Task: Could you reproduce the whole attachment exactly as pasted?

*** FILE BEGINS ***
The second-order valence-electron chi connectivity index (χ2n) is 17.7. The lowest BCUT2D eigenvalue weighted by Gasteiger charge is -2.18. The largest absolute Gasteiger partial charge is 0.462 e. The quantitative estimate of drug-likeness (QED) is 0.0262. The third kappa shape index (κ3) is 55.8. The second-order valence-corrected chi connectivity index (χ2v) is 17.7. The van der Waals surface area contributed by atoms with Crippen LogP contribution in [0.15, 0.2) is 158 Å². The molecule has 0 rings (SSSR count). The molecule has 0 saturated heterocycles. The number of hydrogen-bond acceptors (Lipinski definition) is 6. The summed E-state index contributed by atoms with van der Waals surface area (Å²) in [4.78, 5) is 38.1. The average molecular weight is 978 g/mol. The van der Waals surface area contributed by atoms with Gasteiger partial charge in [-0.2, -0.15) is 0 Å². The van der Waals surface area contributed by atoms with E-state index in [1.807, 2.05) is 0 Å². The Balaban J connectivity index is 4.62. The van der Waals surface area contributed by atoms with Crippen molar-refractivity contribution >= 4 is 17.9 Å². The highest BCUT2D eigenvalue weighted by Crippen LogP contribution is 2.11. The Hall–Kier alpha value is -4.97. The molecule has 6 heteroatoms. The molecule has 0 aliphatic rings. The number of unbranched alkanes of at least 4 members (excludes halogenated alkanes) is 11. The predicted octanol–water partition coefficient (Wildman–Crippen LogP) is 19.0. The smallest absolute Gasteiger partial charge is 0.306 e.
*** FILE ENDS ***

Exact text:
The second-order valence-electron chi connectivity index (χ2n) is 17.7. The lowest BCUT2D eigenvalue weighted by Gasteiger charge is -2.18. The largest absolute Gasteiger partial charge is 0.462 e. The quantitative estimate of drug-likeness (QED) is 0.0262. The third kappa shape index (κ3) is 55.8. The second-order valence-corrected chi connectivity index (χ2v) is 17.7. The van der Waals surface area contributed by atoms with Crippen LogP contribution in [0.15, 0.2) is 158 Å². The molecule has 0 rings (SSSR count). The molecule has 0 saturated heterocycles. The number of hydrogen-bond acceptors (Lipinski definition) is 6. The summed E-state index contributed by atoms with van der Waals surface area (Å²) in [4.78, 5) is 38.1. The average molecular weight is 978 g/mol. The van der Waals surface area contributed by atoms with Gasteiger partial charge in [-0.2, -0.15) is 0 Å². The van der Waals surface area contributed by atoms with E-state index in [1.807, 2.05) is 0 Å². The Balaban J connectivity index is 4.62. The van der Waals surface area contributed by atoms with Crippen molar-refractivity contribution >= 4 is 17.9 Å². The highest BCUT2D eigenvalue weighted by Crippen LogP contribution is 2.11. The Hall–Kier alpha value is -4.97. The molecule has 6 heteroatoms. The molecule has 0 aliphatic rings. The number of unbranched alkanes of at least 4 members (excludes halogenated alkanes) is 11. The predicted octanol–water partition coefficient (Wildman–Crippen LogP) is 19.0. The smallest absolute Gasteiger partial charge is 0.306 e.